Have you ever felt like your electricity bill is much higher than it should be? This typically causes many to try and reduce light usage, switch to energy-efficient appliances, and more to help keep the bill low. What if I told you the real culprit was phantom loads?
Simply put, a phantom load is the electricity that goes into an appliance when it is not in use. For example, ever wonder how your microwave is able to show you what time it is when it is not nuking that burrito? Well, that’s because it’s still drawing power.
Of course, that’s just one of about a hundred examples. The truth is that phantom loads appear in more appliances than you would think. And it’s becoming a bigger problem as our technology becomes more advanced.
Let’s take a look at how severe phantom loads really are and why they matter.
Why Are Phantom Loads Increasing?
Phantom loads have been around for decades, but they have become much more apparent in the last, and that is because more appliances rely on rest or standby modes.
This is where the device uses little power so it can turn on quickly when needed.
For example, if you took a look at modern game consoles like the PlayStation 5, rest mode allows you to charge your controllers and download game updates automatically. And the system itself will turn on faster.
While this uses less power than when the console is on, it can still add up every month.
This isn’t exclusive to game consoles either. Computers, laptops, smartphones, televisions, coffee makers, and most hardware created in the last 10 years, probably draw power when it is “off” or in standby mode.
So, how much energy does this actually use?
Well, it is estimated to contribute 10% of your energy bill every month. So yeah, it’s not insignificant.
But Why Does It Matter?
Besides saving a significant amount of money every year? Generating that energy causes a lot of emissions. When you remember that 10% of the energy in a home is lost to phantom charges, and then multiply that by how many households there are, the picture gets a lot clearer.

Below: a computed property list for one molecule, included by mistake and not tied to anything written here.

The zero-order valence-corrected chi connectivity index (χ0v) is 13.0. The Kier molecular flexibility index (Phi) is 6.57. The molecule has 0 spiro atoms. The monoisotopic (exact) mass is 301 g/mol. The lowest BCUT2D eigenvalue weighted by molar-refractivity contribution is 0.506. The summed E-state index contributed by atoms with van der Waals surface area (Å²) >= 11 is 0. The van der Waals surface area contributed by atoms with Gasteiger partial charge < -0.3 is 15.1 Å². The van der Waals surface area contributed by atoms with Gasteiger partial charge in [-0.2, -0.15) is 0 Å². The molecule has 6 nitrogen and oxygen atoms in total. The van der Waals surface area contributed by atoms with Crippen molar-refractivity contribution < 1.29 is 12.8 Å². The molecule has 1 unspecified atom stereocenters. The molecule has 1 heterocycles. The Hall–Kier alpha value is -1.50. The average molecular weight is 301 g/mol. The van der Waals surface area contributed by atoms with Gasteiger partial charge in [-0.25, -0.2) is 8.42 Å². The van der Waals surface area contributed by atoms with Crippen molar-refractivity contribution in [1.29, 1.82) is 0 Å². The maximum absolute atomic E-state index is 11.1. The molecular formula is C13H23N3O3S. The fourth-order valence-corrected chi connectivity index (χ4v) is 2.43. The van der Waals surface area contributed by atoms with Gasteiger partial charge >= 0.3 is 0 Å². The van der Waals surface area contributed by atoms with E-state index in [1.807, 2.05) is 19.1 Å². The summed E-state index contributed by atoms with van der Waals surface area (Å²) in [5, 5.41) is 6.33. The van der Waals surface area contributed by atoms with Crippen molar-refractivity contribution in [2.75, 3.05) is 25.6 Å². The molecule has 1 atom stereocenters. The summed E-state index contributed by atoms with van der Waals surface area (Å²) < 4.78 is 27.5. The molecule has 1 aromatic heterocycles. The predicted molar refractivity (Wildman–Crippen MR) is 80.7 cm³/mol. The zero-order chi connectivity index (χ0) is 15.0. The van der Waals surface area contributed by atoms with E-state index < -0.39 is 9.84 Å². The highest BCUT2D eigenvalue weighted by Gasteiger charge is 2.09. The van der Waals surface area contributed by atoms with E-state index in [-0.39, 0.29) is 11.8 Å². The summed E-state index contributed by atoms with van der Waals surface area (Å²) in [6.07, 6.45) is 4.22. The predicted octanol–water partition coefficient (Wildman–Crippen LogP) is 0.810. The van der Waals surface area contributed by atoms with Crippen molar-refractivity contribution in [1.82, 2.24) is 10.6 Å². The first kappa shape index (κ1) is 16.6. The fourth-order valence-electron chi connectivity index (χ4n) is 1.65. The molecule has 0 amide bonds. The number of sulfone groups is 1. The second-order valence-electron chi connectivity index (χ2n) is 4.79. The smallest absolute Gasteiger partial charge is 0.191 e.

For reference, Harvard researchers estimated that phantom loads are responsible for 1% of the world’s emissions. To put that into more context, the airline industry contributes 2% of global emissions, thus phantom load emissions are half that.
When you think about it for a moment, you’d realize that it is literally energy being used to power something that is not being used.
It’s a huge problem that as a society, we need to address properly. So, how can we actually stop it from happening?
The simplest way is to just unplug an appliance when you are not using it. This completely eliminates its ability to use electricity. Now I think it’s unrealistic for a regular household to unplug a tv when they turn it off.
It’s a lot of work in some cases to even do that.
Instead, using a surge protector can make it easier. Because instead of having to unplug multiple appliances, you can simply turn the surge protector off with a single switch.
Robert has been following and writing about environmental stories for years at GreenGeeks. He believes that highlighting environmentally friendly practices can help promote change in every household.